Army blocks Sikkim 'incursion' by China
New Delhi: Indian soldiers formed a human chain to block Chinese troops who had transgressed 2km into Sikkim early this month in the latest eyeball-to-eyeball faceoff between the two armies since their Doklam standoff last year, according to reports security agencies sent recently to the Centre.
The alleged incursion by People's Liberation Army troopers took place in Naku in Sikkim's West District.
"Around 50 PLA troops had transgressed into Indian territory near Naku leading to a faceoff. The Chinese troops were adamant and remained there for four hours and refused to budge. There was no firing and the Indian side held up banners advising them to vacate the space," an Intelligence Bureau official told The Telegraph, quoting from the report.
The faceoff could have snowballed into a major flare-up but the Indian side outnumbered their rivals, the official said.
"After the four-hour-long persuasion failed, nearly 100 Indian soldiers formed a human chain to block the movement of the Chinese troops. A heated argument took place and the situation was later brought under control after a banner drill and the PLA troops finally marched back to their territory," the official said.
Transgressions and frequent skirmishes are not new on the 3,488km India-China disputed border along Arunachal Pradesh, Sikkim, Uttarakhand, Himachal Pradesh and Jammu and Kashmir. What has baffled security agencies is that the theatre of the recent faceoff was in the same sector where troops of both countries were locked in a tense 10-week standoff last year at Doklam, a plateau that sits at the tri-junction of their border with Bhutan.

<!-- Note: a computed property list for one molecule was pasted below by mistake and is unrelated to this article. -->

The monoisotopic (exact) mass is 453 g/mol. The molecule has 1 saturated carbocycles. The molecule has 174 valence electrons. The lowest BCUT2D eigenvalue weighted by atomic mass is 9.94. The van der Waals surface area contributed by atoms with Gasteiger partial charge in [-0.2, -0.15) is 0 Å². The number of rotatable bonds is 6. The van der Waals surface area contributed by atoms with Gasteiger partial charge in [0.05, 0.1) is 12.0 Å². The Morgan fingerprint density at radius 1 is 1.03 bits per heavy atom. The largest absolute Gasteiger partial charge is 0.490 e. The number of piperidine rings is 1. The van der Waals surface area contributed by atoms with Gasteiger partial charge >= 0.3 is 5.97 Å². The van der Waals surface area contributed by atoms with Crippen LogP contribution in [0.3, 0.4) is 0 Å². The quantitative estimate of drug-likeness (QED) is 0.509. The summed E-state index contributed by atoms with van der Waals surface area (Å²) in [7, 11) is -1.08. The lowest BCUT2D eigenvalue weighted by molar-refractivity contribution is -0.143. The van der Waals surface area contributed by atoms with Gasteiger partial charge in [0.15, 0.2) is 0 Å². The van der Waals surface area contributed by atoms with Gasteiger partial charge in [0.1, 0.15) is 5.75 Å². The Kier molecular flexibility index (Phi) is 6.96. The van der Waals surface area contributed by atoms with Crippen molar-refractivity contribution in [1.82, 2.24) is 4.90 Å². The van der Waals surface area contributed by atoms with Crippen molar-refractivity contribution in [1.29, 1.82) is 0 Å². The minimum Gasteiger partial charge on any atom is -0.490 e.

The exact date of the latest intrusion is not clear. But sources said it took place days after a high-level Chinese military delegation, led by the deputy chief of its Western Theatre Command, Lt Gen. Liu Xiaowu, visited the 33 Corps headquarters at Sukna in north Bengal and the eastern army headquarters in Calcutta early this month.
The visit, to carry forward confidence-building measures between the two armies, was the first such by a PLA delegation since the Doklam confrontation.
The latest faceoff has assumed significance amid media reports on Thursday that quoted a US official as saying that "China has quietly resumed its activities in the Doklam area and neither Bhutan nor India has sought to dissuade it".
Later in the evening, the ministry of external affairs (MEA) issued a statement saying the reports were "incorrect".
"I would reiterate that since the disengagement of Indian and Chinese border personnel in the Doklam area on August 28, 2017, there have been no new developments at the faceoff site and its vicinity. Status quo prevails in this area," an MEA spokesperson said.
Government sources said the Indian Army was stepping up its strategic infrastructure development programme along the China border and pushing for better roads near the disputed areas, in what is being seen as an attempt to pre-empt another Doklam-like standoff and future intrusions apart from ensuring better deployment of forces and "enhancing capability".
Earlier, in January, India's foreign ministry and army chief Bipin Rawat had contradicted each other on the prevailing situation at Doklam.
While the ministry had maintained that there had been no change in the status quo at the faceoff site in Doklam, Gen. Rawat said the Chinese military had carried out some infrastructure development in the area.
Later, in March, defence minister Nirmala Sitharaman had informed Parliament that China was building infrastructure, including helipads, sentry posts and trenches, in Doklam.
Chinese defence minister Wei Fenghe has accepted an invitation to visit India and plans to do so by this year-end, Reuters quoted China as saying on Thursday.